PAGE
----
Exhibition halls of the Russian Academy of Arts
21 Prechistenka str.
119034 Moscow, Russia
Tel: (495) 637-2569
Fax: (495) 637-4771
11 a.m.- 8.00 p.m.,
daily except Monday
The exhibition halls of the Russian Academy of Arts in 21 Prechistenka str. were
opened to the public in 1948. Located in the center of Moscow near such places of interest as Pushkin Museum of Fine Arts and Cathedral of Christ the Savior, they offer solo and group exhibitions of modern Russian and foreign artists representing a wide range of styles and directions as well as international and numerous theme exhibitions.
The exhibition space of more than 550 sq. m is housed in a mansion which history dates back to the 18th-19th century. In 1904-1906 its interiors were restructured to accommodate the modern art collection of Ivan Morozov, a Russian industrialist, philanthropist and far-sighted collector who became the owner of the mansion in 1899. The White Hall (Morozov’s former concert hall) and the Oak Hall (the former dining room) have retained the elaborate decoration of the turn of the 20th century.
Ivan Morozov’s collection of Arte Nouveau was one of the rare private European collections with its superb array of Impressionist and Post-Impressionist paintings.
More than 100 canvases by C. Monet, O. Renoir, C. Pissarro, A. Sisley, P. Cezanne, V. Van Gogh, P. Gauguin were displayed on the first floor together with the only in Moscow collection of French sculpture – works by O. Rodin, A. Maillol, A. Bourdelle. The main staircase was flanked by decorative panels by P. Bonnard. The White Hall was adorned by “History of Psyche” panel by Morris Denis.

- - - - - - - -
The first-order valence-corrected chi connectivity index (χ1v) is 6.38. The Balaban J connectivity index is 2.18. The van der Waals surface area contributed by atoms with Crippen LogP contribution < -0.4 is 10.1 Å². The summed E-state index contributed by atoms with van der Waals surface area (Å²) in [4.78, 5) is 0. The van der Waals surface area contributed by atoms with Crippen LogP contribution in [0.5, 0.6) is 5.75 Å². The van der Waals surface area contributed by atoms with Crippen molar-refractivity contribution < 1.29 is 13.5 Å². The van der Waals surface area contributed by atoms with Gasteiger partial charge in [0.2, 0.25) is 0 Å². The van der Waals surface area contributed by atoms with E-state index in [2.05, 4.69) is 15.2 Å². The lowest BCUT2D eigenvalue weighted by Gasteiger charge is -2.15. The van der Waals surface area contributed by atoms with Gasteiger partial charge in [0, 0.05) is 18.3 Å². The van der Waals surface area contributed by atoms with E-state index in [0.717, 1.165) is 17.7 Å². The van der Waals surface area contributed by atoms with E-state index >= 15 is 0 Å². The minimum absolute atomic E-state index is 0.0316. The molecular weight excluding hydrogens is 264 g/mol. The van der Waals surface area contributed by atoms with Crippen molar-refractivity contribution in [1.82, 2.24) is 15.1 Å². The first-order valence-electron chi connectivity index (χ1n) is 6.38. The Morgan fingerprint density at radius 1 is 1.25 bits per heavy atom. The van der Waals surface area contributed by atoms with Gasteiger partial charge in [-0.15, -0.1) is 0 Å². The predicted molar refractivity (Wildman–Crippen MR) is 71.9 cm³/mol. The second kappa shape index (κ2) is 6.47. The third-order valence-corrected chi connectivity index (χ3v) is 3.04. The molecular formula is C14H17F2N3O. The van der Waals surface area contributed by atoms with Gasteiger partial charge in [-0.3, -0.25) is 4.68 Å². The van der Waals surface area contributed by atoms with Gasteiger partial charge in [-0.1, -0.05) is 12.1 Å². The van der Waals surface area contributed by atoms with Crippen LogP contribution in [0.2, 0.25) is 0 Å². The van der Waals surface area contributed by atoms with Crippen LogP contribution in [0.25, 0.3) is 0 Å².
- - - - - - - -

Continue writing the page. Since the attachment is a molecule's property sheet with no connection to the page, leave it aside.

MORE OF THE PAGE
On the ground floor on show were 450 works by Russian artists. A special room was dedicated to M. Vrubel’s drawings and his “Lilac” picture. Canvases by I. Levitan, S. Vinogradov, S. Zhukovski, V. Vasnetsov, K. Yuon were exhibited in one of the central halls. Of big interest were paintings by K. Korovin, A. Golovin, K. Somov. F. Malyavin, M. Larionov, N. Goncharova, Marc Chagall.
After the October Revolution in 1918, paintings belonging to two great collectors Ivan Morozov (1871-1921) and Sergei Schukin (1854-1937) were nationalized by the State. Until 1948, their paintings were amalgamated and exhibited in Morozov’s mansion known as the Museum of Western Art. After this was closed down by Stalin their collection was divided between the Hermitage and the Pushkin Museum of Fine Arts. Since 1948, the mansion has been occupied by the Presidium of the Russian Academy of Arts and its Research Institute of Theory and History of Arts.
In the late 1990s, President of the Russian Academy of Arts Zurab Tsereteli initiated the restoration of the building including its façade and historical interiors. Now, the White Hall is decorated by the panel “History of Psyche” executed by Albina Acritas, the People’s Artist of the Russian Federation.print version